Even as the coronavirus pandemic rages on, “lockdowns” are easing across different parts of the world. For countries such as Ghana that are amid an election season, issues concerning safe voting practices have taken centre stage in the national political discussion. The time is ripe for our electoral commission to think about how to move forward with voting while keeping everyone safe.
Although many countries are reopening their businesses and their borders, infection rates have remained steady and have even increased in some places, like neighbouring Nigeria. With so much uncertainty on the horizon until a vaccine is made available, the electoral commission should seriously consider reinventing voting, anchored by a transition to digital ballots.
Standing in a lengthy queue to cast a ballot has been the conventional practice of conducting elections in Ghana. In a time where the World Health Organization still recommends people stand at least one metre apart and avoid crowded spaces, it is not advisable to continue with business as usual. Particularly for Ghana, a country with limited health and human resources. The time is now for the electoral commission to consider conducting voting from the comfort of people’s homes with the assistance of technology innovation.
Mobile penetration in Ghana is significantly high, with approximately 80% of Ghanaian adults owning a mobile phone according to Pew research. That is high enough to forge a digital home voting solution which is transparent and verifiably credible; one that the citizens can get on board with. With such a solution, even those in quarantine could exercise their voting mandate. It is hard to imagine a time that we in Ghana have needed the call of technology to address the pressing dilemma of how to cast the ballot in the era of social distancing.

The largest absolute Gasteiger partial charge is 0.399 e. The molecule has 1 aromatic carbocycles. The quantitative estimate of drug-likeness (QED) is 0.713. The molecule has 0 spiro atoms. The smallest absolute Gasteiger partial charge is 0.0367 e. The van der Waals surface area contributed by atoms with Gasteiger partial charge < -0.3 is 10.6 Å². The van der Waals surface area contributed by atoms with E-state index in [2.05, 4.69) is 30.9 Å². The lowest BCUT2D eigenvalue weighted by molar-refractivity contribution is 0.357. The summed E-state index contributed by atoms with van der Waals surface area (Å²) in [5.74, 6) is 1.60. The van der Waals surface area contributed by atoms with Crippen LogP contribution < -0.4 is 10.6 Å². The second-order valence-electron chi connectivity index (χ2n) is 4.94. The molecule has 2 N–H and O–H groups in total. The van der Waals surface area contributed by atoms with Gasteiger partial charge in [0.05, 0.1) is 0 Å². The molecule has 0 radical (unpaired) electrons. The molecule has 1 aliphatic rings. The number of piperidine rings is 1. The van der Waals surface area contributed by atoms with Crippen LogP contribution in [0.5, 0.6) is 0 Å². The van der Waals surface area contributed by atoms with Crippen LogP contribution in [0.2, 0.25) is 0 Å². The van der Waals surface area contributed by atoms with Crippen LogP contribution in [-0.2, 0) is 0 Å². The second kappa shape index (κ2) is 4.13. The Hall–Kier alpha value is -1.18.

To meet this unprecedented need, the electoral commission needs to take unprecedented action. However, the key questions confronting any government considering a digital home voting model are: Can we trust the digital vote to be infeasible and devoid of fraud and manipulation? Can one trust the digital vote to be counted once for each person? Can the votes be monitored and verified in case of electoral dispute?
The big takeaway based on existing data in institutions such as the National Identification Authority (NIA), the National Communications Authority (NCA), and the Electoral Commission (EC) indicate sufficient capacity available to design a neutral solution that would be robust and reliable enough to deny anyone entity from tampering with an innovative system. Ghana is in a position to establish a digital system that is better at securing the people’s votes and ballot boxes than the current system in use.
Amid COVID-19, Ghana is not the only country struggling with how to move forward during a pivotal year. However, we can learn lessons from a country such as Estonia.
For us in Ghana, the channels and infrastructure exist to allow electoral commission to affirm aforementioned concerns and to deliver a home-grown, innovative structural platform that will allow the electorate to cast their ballot without risk of coronavirus infection. Mobile or online voting is the safest, economically viable, most secure, and the best option available to Ghanaians in these times.